In US, a millennial economist helps power a tax evasion ‘brain trust’

The appointment of Natasha Sarin was viewed by many as a testament to how important tax code compliance is to the administration and has given the former assistant professor of law and finance at the University of Pennsylvania the chance to turn her research into policy.

Written by Alan Rappeport

As the Biden administration hunts for revenue to pay for trillions of dollars in infrastructure, education, child care and other investments, it has focused on a seemingly simple strategy: Mobilize the Internal Revenue Service to crack down on tax cheats.

Shrinking the $7 trillion so-called tax gap has long been an aspiration for policymakers and scholars, but it is taking on new urgency as the Biden administration looks to win bipartisan support for its infrastructure proposal. With Republicans opposed to raising taxes, tracking down uncollected revenue could be crucial to paying for the president’s ambitious and expensive plans and to ensuring that the rich pay their fair share.

The number-crunching behind this work is taking place at the Treasury Department, where Treasury Secretary Janet Yellen has created a team to tackle the issue and staffed the agency with economists and others who have spent years studying how the government can hunt down money that it is owed but fails to collect. The group, known internally as the “compliance brain trust,” includes four members of Treasury’s career staff along with Kimberly Clausing, deputy assistant secretary for tax analysis, and Natasha Sarin, a 32-year-old Harvard-trained economist who has written extensively on closing the gap.

Their work is about to get more scrutiny as lawmakers debate how much money the IRS should get to help pay for an infrastructure plan. A bipartisan group of senators was coalescing around a proposal this week that would provide the IRS with an additional $64 billion over eight years, according to a Senate aide. Top Republicans have scoffed at the Biden administration’s proposal to give the IRS $80 billion over a decade, arguing that the agency cannot be trusted with more money and power.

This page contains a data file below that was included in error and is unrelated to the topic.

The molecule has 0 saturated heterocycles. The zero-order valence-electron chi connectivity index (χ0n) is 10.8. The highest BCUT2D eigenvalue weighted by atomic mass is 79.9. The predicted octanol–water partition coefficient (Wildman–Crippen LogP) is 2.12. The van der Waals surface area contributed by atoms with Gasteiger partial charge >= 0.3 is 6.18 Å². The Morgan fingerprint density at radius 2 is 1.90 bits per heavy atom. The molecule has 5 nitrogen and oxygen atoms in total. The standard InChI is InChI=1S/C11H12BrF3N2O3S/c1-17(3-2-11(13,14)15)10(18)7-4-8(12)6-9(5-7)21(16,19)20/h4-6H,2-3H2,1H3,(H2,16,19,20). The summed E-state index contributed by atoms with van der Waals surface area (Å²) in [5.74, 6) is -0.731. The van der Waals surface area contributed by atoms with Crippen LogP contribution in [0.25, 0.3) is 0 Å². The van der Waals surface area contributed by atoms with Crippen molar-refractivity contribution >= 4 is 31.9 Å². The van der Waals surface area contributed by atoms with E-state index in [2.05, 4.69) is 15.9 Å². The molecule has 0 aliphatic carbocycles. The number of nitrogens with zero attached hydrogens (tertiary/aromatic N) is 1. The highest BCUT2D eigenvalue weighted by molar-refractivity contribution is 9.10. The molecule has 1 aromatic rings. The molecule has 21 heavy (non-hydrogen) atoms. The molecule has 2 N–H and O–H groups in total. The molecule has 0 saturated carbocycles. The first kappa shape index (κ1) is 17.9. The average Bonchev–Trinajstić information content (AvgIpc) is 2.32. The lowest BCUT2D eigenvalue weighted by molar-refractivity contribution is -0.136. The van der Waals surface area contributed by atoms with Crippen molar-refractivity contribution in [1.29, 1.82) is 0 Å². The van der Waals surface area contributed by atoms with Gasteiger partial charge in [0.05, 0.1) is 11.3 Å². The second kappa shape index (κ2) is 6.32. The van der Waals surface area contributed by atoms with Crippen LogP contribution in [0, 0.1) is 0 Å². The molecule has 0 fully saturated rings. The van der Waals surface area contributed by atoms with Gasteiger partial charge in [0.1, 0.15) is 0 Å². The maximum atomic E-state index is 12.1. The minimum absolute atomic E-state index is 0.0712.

The appointment of Sarin was viewed by many as a testament to how important tax code compliance is to the administration and has given the former assistant professor of law and finance at the University of Pennsylvania the chance to turn her research into policy. In March, Yellen hired Sarin to serve as Treasury’s deputy assistant secretary for microeconomics.

But her appointment also raised questions about the progressiveness of Biden’s agenda given her previous writings and her ties to Lawrence Summers, who has become a vocal critic of the president’s spending plans, warning they would fuel rapid inflation that could get out of control.

After completing her Ph.D. in 2018, Sarin teamed up with Summers, who was her adviser, on a project studying the tax gap and looked into ways those funds could be recouped.

In a 2019 publication, Sarin and Summers determined that a more robust IRS could shrink the tax gap by 15% and generate more than $1 trillion in the next decade by ramping up audits of the rich and enacting more rigorous financial reporting requirements. They concluded the investments would be “very progressive” by focusing on audits that would yield more revenue and gain more visibility into “opaque” income streams that tend to accrue to the rich, such as rental income.